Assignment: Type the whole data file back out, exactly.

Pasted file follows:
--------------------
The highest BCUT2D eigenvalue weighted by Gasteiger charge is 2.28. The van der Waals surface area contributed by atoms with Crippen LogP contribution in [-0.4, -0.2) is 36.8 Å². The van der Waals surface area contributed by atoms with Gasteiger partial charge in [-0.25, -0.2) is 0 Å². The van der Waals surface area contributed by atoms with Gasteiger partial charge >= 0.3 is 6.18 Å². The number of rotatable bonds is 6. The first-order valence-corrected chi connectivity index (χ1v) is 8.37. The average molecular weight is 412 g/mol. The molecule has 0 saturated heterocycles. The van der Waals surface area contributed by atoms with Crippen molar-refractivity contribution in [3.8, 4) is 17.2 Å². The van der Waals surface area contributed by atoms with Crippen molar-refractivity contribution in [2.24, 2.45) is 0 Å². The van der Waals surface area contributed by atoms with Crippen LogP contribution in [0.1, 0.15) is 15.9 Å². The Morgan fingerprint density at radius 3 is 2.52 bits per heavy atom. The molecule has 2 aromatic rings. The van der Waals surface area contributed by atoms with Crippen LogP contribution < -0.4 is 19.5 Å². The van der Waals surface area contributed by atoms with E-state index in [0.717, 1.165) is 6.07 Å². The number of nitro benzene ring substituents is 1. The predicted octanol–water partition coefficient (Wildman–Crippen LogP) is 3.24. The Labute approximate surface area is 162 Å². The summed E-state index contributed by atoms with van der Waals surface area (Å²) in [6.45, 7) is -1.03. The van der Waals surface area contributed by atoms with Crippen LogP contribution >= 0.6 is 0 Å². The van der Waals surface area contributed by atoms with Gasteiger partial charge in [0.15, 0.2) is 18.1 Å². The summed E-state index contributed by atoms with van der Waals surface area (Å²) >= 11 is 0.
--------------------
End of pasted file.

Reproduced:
The highest BCUT2D eigenvalue weighted by Gasteiger charge is 2.28. The van der Waals surface area contributed by atoms with Crippen LogP contribution in [-0.4, -0.2) is 36.8 Å². The van der Waals surface area contributed by atoms with Gasteiger partial charge in [-0.25, -0.2) is 0 Å². The van der Waals surface area contributed by atoms with Gasteiger partial charge >= 0.3 is 6.18 Å². The number of rotatable bonds is 6. The first-order valence-corrected chi connectivity index (χ1v) is 8.37. The average molecular weight is 412 g/mol. The molecule has 0 saturated heterocycles. The van der Waals surface area contributed by atoms with Crippen molar-refractivity contribution in [3.8, 4) is 17.2 Å². The van der Waals surface area contributed by atoms with Crippen molar-refractivity contribution in [2.24, 2.45) is 0 Å². The van der Waals surface area contributed by atoms with Crippen LogP contribution in [0.1, 0.15) is 15.9 Å². The Morgan fingerprint density at radius 3 is 2.52 bits per heavy atom. The molecule has 2 aromatic rings. The van der Waals surface area contributed by atoms with Crippen LogP contribution < -0.4 is 19.5 Å². The van der Waals surface area contributed by atoms with E-state index in [0.717, 1.165) is 6.07 Å². The number of nitro benzene ring substituents is 1. The predicted octanol–water partition coefficient (Wildman–Crippen LogP) is 3.24. The Labute approximate surface area is 162 Å². The summed E-state index contributed by atoms with van der Waals surface area (Å²) in [6.45, 7) is -1.03. The van der Waals surface area contributed by atoms with Crippen LogP contribution >= 0.6 is 0 Å². The van der Waals surface area contributed by atoms with Gasteiger partial charge in [0.15, 0.2) is 18.1 Å². The summed E-state index contributed by atoms with van der Waals surface area (Å²) >= 11 is 0.